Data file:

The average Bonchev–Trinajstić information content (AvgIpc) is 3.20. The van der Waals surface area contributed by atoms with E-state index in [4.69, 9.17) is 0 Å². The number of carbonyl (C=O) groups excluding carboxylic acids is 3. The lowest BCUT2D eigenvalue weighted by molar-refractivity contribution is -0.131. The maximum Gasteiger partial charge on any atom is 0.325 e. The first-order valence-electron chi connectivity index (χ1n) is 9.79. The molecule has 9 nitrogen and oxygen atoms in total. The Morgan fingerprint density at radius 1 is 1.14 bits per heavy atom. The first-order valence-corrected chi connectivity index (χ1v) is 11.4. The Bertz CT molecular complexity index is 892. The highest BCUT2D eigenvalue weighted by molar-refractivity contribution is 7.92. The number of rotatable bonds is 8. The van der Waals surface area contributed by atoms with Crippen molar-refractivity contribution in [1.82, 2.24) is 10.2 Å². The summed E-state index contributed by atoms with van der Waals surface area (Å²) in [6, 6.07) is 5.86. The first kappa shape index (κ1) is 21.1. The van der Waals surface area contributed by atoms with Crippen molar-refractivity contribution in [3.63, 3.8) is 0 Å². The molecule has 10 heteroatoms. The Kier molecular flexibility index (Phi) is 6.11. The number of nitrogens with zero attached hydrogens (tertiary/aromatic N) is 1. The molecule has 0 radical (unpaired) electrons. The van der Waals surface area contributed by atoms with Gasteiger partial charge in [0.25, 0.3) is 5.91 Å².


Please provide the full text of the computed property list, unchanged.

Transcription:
The average Bonchev–Trinajstić information content (AvgIpc) is 3.20. The van der Waals surface area contributed by atoms with E-state index in [4.69, 9.17) is 0 Å². The number of carbonyl (C=O) groups excluding carboxylic acids is 3. The lowest BCUT2D eigenvalue weighted by molar-refractivity contribution is -0.131. The maximum Gasteiger partial charge on any atom is 0.325 e. The first-order valence-electron chi connectivity index (χ1n) is 9.79. The molecule has 9 nitrogen and oxygen atoms in total. The Morgan fingerprint density at radius 1 is 1.14 bits per heavy atom. The first-order valence-corrected chi connectivity index (χ1v) is 11.4. The Bertz CT molecular complexity index is 892. The highest BCUT2D eigenvalue weighted by molar-refractivity contribution is 7.92. The number of rotatable bonds is 8. The van der Waals surface area contributed by atoms with Crippen molar-refractivity contribution in [1.82, 2.24) is 10.2 Å². The summed E-state index contributed by atoms with van der Waals surface area (Å²) in [6, 6.07) is 5.86. The first kappa shape index (κ1) is 21.1. The van der Waals surface area contributed by atoms with Crippen molar-refractivity contribution in [3.63, 3.8) is 0 Å². The molecule has 10 heteroatoms. The Kier molecular flexibility index (Phi) is 6.11. The number of nitrogens with zero attached hydrogens (tertiary/aromatic N) is 1. The molecule has 0 radical (unpaired) electrons. The van der Waals surface area contributed by atoms with Gasteiger partial charge in [0.25, 0.3) is 5.91 Å².